ST. PETERSBURG — When right-hander Alex Cobb found out last week that his start would get moved up a day so he could pitch against the first-place Yankees on Sunday afternoon, he knew it would be a big game.
And after Cobb watched the Rays lose the first two games of the series with New York, including a crushing 11-inning defeat Saturday night, he acknowledged it "made it a little more of a must-win."
Cobb definitely delivered, continuing his "groove" by shutting down the Yankees in a spectacular 8⅓-inning performance, lifting the Rays to a 8-3 win in front of 24,159 at Tropicana Field.
"He was wonderful," Rays manager Joe Maddon said. "He was that good. … I honestly believe that's almost as good as you're going to see him."
Cobb (6-2) said that pitching after left-hander Matt Moore — who is off to an 8-0 start — has motivated him to try to "keep up" with his good buddy and teammate. And with Cobb wrapping up his fourth win in his past five starts and leading the staff with 6⅔ innings per outing, Maddon can sense the confidence building.
"It's a nice streak me and him are going on right now," Cobb said of Moore. "Hopefully, we can keep it up."
Cobb kept the Yankees (30-19) off-balance, retiring 18 of the first 19 hitters he faced. He said the key was his fastball command, which made the rest of his pitches better. And the fact that the Rays (25-24) scored seven runs in the first six innings against Yankees ace lefty CC Sabathia — thanks to a scrappy second-inning rally and two-run homers by Sean Rodriguez and James Loney — "made it a lot easier" to pitch aggressively.
But, mostly, Cobb said he "loves" big games, believing it helps him focus. And it has showed against the Yankees, against whom he is 2-0 with a 1.08 ERA in two starts this season after allowing two runs and no walks Sunday.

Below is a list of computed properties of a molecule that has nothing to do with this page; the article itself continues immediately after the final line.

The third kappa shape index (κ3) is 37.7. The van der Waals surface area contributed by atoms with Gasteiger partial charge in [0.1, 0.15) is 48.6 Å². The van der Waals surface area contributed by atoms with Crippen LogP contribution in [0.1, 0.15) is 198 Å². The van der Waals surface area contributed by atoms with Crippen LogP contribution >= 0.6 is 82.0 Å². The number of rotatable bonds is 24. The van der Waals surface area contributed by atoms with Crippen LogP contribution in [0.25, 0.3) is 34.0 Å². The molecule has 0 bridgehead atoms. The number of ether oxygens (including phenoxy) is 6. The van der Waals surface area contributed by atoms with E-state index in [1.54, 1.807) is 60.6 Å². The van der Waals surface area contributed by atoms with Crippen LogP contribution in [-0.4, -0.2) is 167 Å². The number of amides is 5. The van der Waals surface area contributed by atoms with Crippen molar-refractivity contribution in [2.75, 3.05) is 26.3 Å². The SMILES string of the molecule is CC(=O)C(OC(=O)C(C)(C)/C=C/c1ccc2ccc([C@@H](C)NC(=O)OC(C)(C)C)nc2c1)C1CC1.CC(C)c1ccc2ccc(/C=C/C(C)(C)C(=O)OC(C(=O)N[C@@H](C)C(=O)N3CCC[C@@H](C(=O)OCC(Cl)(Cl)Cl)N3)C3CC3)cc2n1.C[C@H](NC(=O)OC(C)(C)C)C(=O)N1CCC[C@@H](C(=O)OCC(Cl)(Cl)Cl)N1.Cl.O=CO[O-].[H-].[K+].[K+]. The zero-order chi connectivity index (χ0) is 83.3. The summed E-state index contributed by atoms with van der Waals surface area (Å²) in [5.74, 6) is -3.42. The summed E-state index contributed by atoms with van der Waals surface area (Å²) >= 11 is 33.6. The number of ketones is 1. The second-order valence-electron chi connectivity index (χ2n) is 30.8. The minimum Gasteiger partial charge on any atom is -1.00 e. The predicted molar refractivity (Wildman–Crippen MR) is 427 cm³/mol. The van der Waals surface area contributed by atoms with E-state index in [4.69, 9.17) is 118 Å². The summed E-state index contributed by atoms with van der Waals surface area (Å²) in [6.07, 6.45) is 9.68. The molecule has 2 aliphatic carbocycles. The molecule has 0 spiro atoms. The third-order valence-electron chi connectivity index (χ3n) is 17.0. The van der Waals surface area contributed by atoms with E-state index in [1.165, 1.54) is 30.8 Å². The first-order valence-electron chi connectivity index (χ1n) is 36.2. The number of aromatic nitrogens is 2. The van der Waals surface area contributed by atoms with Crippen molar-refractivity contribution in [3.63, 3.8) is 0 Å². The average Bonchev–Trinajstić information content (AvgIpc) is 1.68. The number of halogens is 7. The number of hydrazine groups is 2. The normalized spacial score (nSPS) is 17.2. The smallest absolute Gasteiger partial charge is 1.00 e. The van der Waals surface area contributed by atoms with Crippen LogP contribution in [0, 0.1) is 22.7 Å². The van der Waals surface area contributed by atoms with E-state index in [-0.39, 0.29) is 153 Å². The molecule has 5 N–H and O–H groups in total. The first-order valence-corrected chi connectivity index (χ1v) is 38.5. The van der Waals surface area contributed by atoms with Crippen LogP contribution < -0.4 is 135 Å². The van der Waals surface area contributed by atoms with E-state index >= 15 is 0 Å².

"He's really good," Yankees manager Joe Girardi said. "The young man knows how to pitch. He locates extremely well. He's got one of the best changes — or split-change, whatever you want to call it — in the game."
The Yankees got their first hit off Cobb on a controversial infield single by Jayson Nix in the third. It appeared shortstop Yunel Escobar had made a fine play to throw him out from deep in the hole, but first-base umpire James Hoye said Nix beat it. Maddon came out to argue, saying he "felt strongly" Nix was "significantly out."
But Cobb didn't dwell on the call, and Robinson Cano made it a moot point with a no-doubt single to center to start the seventh. Cobb was more upset with himself that he couldn't finish the game, giving up a solo homer to Brett Gardner and a single to Cano to start the ninth and getting pulled after 113 pitches. The Rays' struggling bullpen, once again, made it interesting, with lefty Cesar Ramos walking two and allowing a two-run double, forcing Maddon — reluctantly — to summon Joel Peralta for the final two outs of Cobb's masterpiece.
"Unbelievable," Rodriguez said of Cobb. "He's been good all year. He's been as consistent as you can find on the mound next to anybody in the big leagues, except maybe Matt."
Joe Smith can be reached at firstname.lastname@example.org.